My interest in studying the neural basis for behavior led me to work at the Gallo Center where I'm studying how addictive drugs alter the electrophysiological properties of neurons in C. elegans. Although I am beginning a post-doctoral positions that will last only 3 to 5 years, I am still undecided about my long-term goal. With a Ph.D. and some post-doctoral experience, one can become a professor teaching and conducting their own research at a four-year university such as Binghamton, or one can easily get a more lucrative job in the biotech industry.
The requirements for grad school are good grades, the GRE, and at least one year of research. This last component is most crucial, as it will help determine whether you enjoy spending many hours in the lab doing research. You can gain research experience during your Binghamton career by working with one of your professors for credit and/or money. Another popular option to decide if research is right for you is to get a job as a lab technician at a research institution for a year or two after you graduate. Look for technician jobs on the internet, or just contact a professor that you are interested in working with at a well-funded institution and ask if they are looking for an enthusiastic technician.
My advice to Binghamton students interested in research is to learn how to think critically rather than to just memorize all of the details in your textbooks. If you continue with research, you might find that you will shatter an old conventional idea with a new discovery. This happens all of the time! Also, I would emphasize learning to write clearly and succinctly. This is essential to write successful applications, grants, and scientific papers. You will not gain this ability by only signing up for classes with multiple-choice tests. Challenge yourself with classes that require writing. I found that the Scientific Writing class offered by the Biology Dept was especially helpful. [This is Dr. Alan Haber's Biology 431 class.] Lastly, perhaps the most amazing breakthroughs are being made by biologists with math and computer skills. Mining genome databases, modeling neural networks, and predicting protein structure and interactions all require this kind of knowledge. So please don't shy away from statistics, calculus, differential equations and computer programming classes. You would be amazed at the starting salaries in biotech for people who pair a Bachelors degree in Biology with a math and computer education!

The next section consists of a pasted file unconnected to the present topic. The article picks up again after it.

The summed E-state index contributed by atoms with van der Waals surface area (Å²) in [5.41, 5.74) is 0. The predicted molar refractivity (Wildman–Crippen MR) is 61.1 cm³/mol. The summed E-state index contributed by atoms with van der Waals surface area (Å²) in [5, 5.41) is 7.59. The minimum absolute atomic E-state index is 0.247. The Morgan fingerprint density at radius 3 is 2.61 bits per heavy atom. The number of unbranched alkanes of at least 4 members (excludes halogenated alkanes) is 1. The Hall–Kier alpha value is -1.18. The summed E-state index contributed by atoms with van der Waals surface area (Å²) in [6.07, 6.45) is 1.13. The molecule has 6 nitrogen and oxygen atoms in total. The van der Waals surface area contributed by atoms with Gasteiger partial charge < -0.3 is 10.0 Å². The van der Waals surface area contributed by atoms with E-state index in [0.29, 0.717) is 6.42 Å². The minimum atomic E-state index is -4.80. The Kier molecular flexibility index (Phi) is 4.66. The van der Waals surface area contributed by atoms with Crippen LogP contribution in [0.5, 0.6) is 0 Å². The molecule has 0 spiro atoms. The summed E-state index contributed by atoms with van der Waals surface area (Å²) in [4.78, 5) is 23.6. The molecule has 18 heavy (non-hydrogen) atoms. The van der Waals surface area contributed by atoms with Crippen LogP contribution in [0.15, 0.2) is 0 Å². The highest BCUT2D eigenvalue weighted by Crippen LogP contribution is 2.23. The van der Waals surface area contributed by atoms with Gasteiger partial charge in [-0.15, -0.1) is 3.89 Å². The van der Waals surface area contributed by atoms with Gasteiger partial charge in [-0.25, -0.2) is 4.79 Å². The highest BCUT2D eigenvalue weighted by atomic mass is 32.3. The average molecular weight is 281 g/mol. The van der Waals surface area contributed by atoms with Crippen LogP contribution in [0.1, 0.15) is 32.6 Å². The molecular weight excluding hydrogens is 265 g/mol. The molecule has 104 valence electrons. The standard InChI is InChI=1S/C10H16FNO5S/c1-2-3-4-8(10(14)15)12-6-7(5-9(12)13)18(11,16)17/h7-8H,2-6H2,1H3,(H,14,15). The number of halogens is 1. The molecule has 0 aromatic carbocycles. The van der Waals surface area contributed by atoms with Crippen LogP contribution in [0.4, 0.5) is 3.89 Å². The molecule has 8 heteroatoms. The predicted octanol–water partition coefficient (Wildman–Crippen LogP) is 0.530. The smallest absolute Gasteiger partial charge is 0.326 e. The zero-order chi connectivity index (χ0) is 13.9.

For further details regarding Mr. Pierce- Shimomura's research on the neural basis of alcohol addiction, please consult http://pub.ucsf.edu/today/news.php?news_id=200312108. For more on alcohol and alcoholism, the NIAAA (National Institute on Alcohol and Alcoholism) can be found at http://www.niaaa.nih.gov/faq/faq.htm. Mr. Pierce- Shimomura is also a contributor to such articles as "Steroid hormones act directly to trigger segment-specific programmed cell death of identified motoneurons in vitro" in Developmental Biology and "Neural mechanisms of behavioral plasticity: metamorphosis and learning in Manduca Sexta" in Brain, Behavior, and Evolution, and was cited for his work in "Simple Nematode May Give Navy a New Way to Find Mines."